The International Journal
of Not-for-Profit Law
Volume 6, Issue 2, February 2004
Edited by Frank J. Schwartz and Susan J. Pharr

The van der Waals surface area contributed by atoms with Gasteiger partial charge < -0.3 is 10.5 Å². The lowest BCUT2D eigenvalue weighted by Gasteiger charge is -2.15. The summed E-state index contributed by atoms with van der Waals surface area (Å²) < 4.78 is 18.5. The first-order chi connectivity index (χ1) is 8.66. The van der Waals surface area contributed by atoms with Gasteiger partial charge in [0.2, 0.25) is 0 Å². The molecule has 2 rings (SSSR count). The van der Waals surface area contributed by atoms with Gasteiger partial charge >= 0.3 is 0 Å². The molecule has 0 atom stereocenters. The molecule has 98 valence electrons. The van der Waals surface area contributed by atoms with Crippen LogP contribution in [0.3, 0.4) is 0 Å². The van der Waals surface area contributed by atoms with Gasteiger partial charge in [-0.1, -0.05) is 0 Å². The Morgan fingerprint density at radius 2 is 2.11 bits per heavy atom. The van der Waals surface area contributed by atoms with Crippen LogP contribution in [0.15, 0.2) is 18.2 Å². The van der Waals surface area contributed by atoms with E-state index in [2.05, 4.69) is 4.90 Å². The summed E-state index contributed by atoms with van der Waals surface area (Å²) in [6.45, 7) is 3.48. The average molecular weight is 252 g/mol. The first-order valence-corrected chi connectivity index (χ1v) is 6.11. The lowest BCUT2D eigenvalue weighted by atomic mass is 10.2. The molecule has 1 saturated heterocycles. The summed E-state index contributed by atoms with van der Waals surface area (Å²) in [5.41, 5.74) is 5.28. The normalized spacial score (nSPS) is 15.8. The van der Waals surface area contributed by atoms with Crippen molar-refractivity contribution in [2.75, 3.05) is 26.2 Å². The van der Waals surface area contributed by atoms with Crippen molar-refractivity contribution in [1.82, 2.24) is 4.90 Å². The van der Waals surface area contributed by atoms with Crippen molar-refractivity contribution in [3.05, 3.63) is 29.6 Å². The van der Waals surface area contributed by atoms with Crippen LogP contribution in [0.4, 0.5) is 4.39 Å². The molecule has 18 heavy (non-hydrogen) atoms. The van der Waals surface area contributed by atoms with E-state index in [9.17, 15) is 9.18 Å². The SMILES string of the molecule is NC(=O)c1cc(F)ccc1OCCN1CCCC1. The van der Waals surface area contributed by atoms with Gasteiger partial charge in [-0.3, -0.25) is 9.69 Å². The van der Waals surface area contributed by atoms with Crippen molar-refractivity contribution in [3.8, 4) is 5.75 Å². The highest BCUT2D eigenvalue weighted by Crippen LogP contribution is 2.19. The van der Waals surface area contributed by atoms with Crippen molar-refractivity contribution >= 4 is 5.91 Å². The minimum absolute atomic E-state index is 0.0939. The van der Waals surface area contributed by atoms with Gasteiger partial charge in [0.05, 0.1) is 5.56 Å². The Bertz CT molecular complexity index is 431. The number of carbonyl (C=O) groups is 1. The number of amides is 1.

Japan, with its homogeneity and tradition of deference to authority, “may not strike the casual observer as the most fertile ground” for investigating civil society, writes Frank J. Schwartz, associate director of the Program on U.S.-Japan Relations at Harvard University (coeditor Susan J. Pharr is director). But “setting bounds to the state and market and freeing space for plurality–the foci of a civil society approach–are key issues for Japan, and they have been intensely and widely debated by the Japanese themselves as well as by foreign scholars.” The book’s 15 chapters address such topics as religion, unions, consumer activism, the media, corruption, and trust.